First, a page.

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Driver's Licenses and Traffic Safety Laws

Authored By: Carl Vinson Institute
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Driver's Licenses and Traffic Safety Laws

This document tells you the following:

  • What is a driver's license and what is it for?
  • How do you get a driver's license?
  • What kinds of driver's licenses are there?
  • What are the teen driver's licensing laws and restrictions in Georgia?
  • What are the rules that regulate vehicles and traffic in Georgia?
  • When can a driver's license be taken away?
  • What is Georgia's point system for traffic violations?
  • Who makes the traffic laws?

Before you may legally operate a motor vehicle on Georgia's public highways, you must have a valid driver's license. A driver's license carries with it great responsibility. More Americans die as a result of motor vehicle accidents than any other cause. Thousands more are permanently disabled. An auto is a means of transportation. It can be a source of pleasure-but it can also be deadly. Therefore many rules and regulations govern the use of motor vehicles. This chapter looks at some of these rules and regulations. It also discusses auto insurance, what happens when there is an accident, and traffic court.

TRAFFIC SAFETY LAWS

1. Getting a License

Case of the New Driver

Tina and her older brother, Walter, are waiting in line at the Georgia State Patrol office. They and their parents have recently moved to Georgia from New York. Tina, who just turned 17, has discovered that Georgia requires that she be 18 before she can be fully licensed to drive. In the meantime, she is applying for the Class D temporary license. Walter drove her to the patrol office, but she'll get to drive on the way home.

Each state sets its own requirements regarding the licensing of drivers, but requirements tend to be similar among states. A motor vehicle license must be carried at all times when operating a vehicle. Failure to drive without carrying a valid license is a misdemeanor in Georgia and can result in a fine. Driving a vehicle is a privilege and not a right. Accordingly, the government has the right to take away that privilege if you disobey the laws.

In Georgia, licenses are classified according to the type of vehicle to be operated. The Class C driver's license is the one that most people use. Essentially, a Class C license entitles a driver to operate a car or a pickup truck. An applicant must be at least 18 years old to obtain a Class C license. There are other classes of licenses that permit drivers to operate motorcycles, buses, or larger trucks.

Any Georgia resident who is at least 15 years old may apply for an instruction (or learner's) permit to drive a Class C vehicle (that is, a car or pickup truck). The applicant for an instruction permit must pass the same exams that all other driver's license applicants must pass, except for the driving test. The instruction permit is valid for two years, and it permits the holder to drive only when accompanied by a person who is at least 21 years old and holds a valid Class C driver's license.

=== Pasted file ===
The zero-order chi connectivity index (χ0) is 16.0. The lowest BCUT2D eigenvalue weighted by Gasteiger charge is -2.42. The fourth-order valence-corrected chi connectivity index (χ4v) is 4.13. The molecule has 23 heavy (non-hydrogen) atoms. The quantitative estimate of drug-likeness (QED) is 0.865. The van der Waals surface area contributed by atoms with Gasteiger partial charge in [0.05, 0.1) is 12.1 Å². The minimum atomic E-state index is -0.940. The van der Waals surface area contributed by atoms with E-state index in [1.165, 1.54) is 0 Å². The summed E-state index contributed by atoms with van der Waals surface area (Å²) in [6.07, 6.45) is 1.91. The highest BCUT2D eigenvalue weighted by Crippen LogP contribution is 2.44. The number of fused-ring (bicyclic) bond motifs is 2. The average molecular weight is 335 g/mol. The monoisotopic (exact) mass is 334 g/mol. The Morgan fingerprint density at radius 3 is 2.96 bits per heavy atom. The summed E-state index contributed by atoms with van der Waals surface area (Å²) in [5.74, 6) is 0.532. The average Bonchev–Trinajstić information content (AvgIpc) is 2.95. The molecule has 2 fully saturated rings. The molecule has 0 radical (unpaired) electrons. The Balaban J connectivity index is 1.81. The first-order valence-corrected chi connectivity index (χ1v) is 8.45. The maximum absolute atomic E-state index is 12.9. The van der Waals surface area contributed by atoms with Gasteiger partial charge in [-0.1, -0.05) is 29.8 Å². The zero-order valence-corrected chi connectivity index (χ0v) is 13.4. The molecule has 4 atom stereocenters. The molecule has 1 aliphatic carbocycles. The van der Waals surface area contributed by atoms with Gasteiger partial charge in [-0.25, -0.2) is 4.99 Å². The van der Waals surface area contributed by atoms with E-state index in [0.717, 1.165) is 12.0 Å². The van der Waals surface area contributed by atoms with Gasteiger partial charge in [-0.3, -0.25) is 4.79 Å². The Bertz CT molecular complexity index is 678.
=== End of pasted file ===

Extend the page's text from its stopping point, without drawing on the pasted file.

Georgia recently changed some of the licensing requirements for teenagers. The Teenage and Adult Driver Responsibility Act, passed in 1999 and amended in 2001, created the Class D (or intermediate) license for drivers who are at least 16 years old. Unless a teenager has a valid license from another state when he or she becomes a resident of Georgia, he or she must complete an alcohol and drug awareness course. All driver's license applicants, including teenagers seeking a Class D license, must pass tests on their understanding of traffic-control devices, traffic laws, and safe driving practices in Georgia, in addition to an on-the-road driving test.

To be eligible for the Class D license, an applicant must be at least 16 years old, have had a valid instruction permit for the previous 12 months, and have not been convicted of certain driving violations in the 12 months prior to application. Some of these offenses are violation of DUI laws, hit-and-run, drag racing, eluding a police officer, and reckless driving. A Georgia teenager who has a valid Class D license may apply for the Class C driver's license at age 18 if he or she has not been convicted of any of those same driving violations in the 12 months prior to application. Applicants for a Class C license who already hold a Class D license are exempt from the on-the-road driving test.

The Class D license puts certain restrictions on drivers. A Class D license holder may not drive between the hours of 12:00 midnight and 6:00 a.m. Furthermore, a Class D license holder may not drive when there are more than three other passengers in the car who are younger than 21 years old and who are not members of the driver's immediate family. Finally, during the six-month period immediately following the issuance of a Class D license, the holder may not drive a car or truck when any other passenger in the vehicle is not a member of the driver's immediate family. A Class D license holder can be charged with a violation of these laws only in addition to being charged with any other traffic offense.